birder

(redirected from Birders)
Also found in: Thesaurus.
Related to Birders: Twitcher, bird watching

bird·er

 (bûr′dər)
n.
1. A bird watcher.
2.
a. A breeder of birds.
b. A hunter of birds.

birder

(ˈbɜːd)
n
(Other Non-sporting Hobbies) another name for a bird-watcher

bird•er

(ˈbɜr dər)

n.
1. a bird-watcher.
2. a person who raises birds.
[1820–30]
ThesaurusAntonymsRelated WordsSynonymsLegend:
Noun1.birder - a person who identifies and studies birds in their natural habitatsbirder - a person who identifies and studies birds in their natural habitats
amateur - someone who pursues a study or sport as a pastime
Translations

birder

nVogelbeobachter(in) m(f)
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References in periodicals archive ?
It would be the first of many that birders would record as part of the Great Backyard Bird Count.
While birders prize owls, the ethical ones also abet the species' secretive natures with their own code of silence, an owl"omert'e0.
Birders of all experience levels are invited to join the Coast Fork Birders for a bird walk through both paved and unpaved spaces.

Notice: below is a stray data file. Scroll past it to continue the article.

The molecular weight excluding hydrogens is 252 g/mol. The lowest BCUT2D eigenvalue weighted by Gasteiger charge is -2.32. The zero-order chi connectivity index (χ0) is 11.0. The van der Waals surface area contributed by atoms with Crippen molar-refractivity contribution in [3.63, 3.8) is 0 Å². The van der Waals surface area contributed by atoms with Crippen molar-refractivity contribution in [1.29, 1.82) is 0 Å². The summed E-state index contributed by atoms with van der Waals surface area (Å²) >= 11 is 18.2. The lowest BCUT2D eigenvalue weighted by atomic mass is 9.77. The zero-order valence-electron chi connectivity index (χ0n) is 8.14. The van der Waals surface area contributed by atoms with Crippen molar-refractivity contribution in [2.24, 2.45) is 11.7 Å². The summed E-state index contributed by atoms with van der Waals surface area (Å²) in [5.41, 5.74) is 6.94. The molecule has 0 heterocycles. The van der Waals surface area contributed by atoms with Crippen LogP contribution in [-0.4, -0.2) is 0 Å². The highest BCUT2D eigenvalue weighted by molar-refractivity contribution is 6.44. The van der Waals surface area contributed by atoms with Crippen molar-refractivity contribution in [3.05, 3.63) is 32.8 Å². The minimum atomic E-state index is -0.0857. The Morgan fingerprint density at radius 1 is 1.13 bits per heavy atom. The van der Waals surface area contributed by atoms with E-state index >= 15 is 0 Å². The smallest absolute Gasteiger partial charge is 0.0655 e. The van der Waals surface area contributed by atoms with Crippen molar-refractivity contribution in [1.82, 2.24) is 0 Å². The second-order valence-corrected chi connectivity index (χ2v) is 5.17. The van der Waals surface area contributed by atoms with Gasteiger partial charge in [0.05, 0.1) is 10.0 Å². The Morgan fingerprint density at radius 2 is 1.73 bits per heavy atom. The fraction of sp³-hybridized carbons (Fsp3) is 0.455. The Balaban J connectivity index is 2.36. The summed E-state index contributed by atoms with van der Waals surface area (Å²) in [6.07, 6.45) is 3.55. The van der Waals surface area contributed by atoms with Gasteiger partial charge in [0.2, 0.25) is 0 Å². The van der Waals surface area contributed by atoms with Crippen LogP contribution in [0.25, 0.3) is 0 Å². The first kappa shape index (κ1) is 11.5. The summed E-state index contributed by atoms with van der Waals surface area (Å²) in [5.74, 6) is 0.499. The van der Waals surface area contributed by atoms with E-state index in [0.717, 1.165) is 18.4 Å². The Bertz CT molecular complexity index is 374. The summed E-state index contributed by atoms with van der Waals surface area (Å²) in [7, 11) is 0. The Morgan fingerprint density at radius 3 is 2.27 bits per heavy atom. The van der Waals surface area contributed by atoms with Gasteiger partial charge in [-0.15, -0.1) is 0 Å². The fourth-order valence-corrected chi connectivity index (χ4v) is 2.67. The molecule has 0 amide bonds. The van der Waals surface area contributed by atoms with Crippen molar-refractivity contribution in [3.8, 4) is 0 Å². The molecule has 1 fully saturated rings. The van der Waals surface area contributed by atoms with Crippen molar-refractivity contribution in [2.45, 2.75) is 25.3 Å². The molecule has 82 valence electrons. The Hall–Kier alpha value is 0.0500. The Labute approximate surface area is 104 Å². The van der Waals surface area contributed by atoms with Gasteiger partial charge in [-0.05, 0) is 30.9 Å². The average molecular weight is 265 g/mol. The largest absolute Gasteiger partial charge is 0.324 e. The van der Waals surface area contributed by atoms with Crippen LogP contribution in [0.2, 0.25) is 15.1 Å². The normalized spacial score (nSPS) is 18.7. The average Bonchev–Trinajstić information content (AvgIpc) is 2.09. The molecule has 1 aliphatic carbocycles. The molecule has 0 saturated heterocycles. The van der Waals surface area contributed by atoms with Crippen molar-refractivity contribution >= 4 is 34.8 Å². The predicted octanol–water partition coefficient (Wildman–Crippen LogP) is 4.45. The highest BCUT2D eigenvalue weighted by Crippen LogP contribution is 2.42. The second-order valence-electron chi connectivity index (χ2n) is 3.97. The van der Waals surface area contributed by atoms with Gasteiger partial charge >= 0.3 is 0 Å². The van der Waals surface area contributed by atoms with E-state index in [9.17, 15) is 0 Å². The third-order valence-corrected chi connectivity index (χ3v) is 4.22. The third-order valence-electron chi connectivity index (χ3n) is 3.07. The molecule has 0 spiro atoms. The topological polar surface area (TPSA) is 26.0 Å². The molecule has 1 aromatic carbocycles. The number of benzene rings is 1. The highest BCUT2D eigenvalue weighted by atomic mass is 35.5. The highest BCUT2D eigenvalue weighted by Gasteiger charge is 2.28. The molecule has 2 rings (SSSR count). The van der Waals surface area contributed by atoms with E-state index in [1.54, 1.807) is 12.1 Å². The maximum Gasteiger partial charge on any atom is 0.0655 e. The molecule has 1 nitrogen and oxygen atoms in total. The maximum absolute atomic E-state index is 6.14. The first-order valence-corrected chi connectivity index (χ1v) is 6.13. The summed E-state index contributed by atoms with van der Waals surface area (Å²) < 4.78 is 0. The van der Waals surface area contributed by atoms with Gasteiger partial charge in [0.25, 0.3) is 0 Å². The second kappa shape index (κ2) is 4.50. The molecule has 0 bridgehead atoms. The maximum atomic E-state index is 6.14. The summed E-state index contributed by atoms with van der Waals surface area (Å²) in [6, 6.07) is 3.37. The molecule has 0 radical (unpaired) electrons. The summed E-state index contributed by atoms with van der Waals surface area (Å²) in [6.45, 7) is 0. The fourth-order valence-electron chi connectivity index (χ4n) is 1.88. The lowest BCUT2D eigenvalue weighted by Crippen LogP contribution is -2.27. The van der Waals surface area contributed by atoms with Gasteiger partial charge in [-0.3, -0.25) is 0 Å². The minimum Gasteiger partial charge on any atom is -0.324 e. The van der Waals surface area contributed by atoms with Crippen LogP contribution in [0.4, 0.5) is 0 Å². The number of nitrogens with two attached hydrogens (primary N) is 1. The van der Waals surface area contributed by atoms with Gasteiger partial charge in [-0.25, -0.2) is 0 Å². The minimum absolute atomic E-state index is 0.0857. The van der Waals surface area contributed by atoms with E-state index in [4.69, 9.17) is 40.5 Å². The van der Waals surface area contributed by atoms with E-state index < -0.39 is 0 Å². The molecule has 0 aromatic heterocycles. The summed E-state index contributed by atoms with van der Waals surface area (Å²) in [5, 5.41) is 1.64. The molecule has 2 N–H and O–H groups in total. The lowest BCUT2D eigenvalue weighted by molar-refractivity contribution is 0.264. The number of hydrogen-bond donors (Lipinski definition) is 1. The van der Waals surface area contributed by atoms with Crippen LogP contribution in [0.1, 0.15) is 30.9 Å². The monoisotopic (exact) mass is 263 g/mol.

Bob Garnett) LATE August, into September, is seawatching season for keen birders.
Lovely photos by Kathy Adams Clark compliment entries packed with bird information, making this a winning field guide for newcomers and advanced Texas birders alike.
Once Ross posted his pictures online, it sparked an internet surge from birders across the country.
However, it may be too soon to press the climate change alarm, caution some birders adding that any change in migratory behaviour could have resulted from the disturbed habitats in the city.
Aiming to promote the development of a solid foundation for building field skills, veteran birders Armistead and Sullivan explain how to become a good birder: be a good bird watcher, which means preparing for the field, studying for the next venture outside, daydreaming about certain species and hoping for discoveries, and often keeping a list of species sighted over time.
In Texas, for example, birders had to drive more than five hours across the state's southern peninsula to set the Big Day record of 294 species.
The aim is to help Cornell create a mobile device tool for beginning or intermediate birders to identify what they've snapped a picture of.
A Noisy Bird Sing-Along" includes an idea for a great game birders can play called "Big Day," in which the participant tries to identify as many birds as possible seen or heard while sitting for 24 hours in one spot.
The prevalence of these small, inexpensive tools is increasing at a rate that concerns many recreational birders, said Michael Webster, a professor and director of Cornell University's Macaulay Library archive, the repository for more than 200,000 bird call recordings -- 150,000 of which people can use online.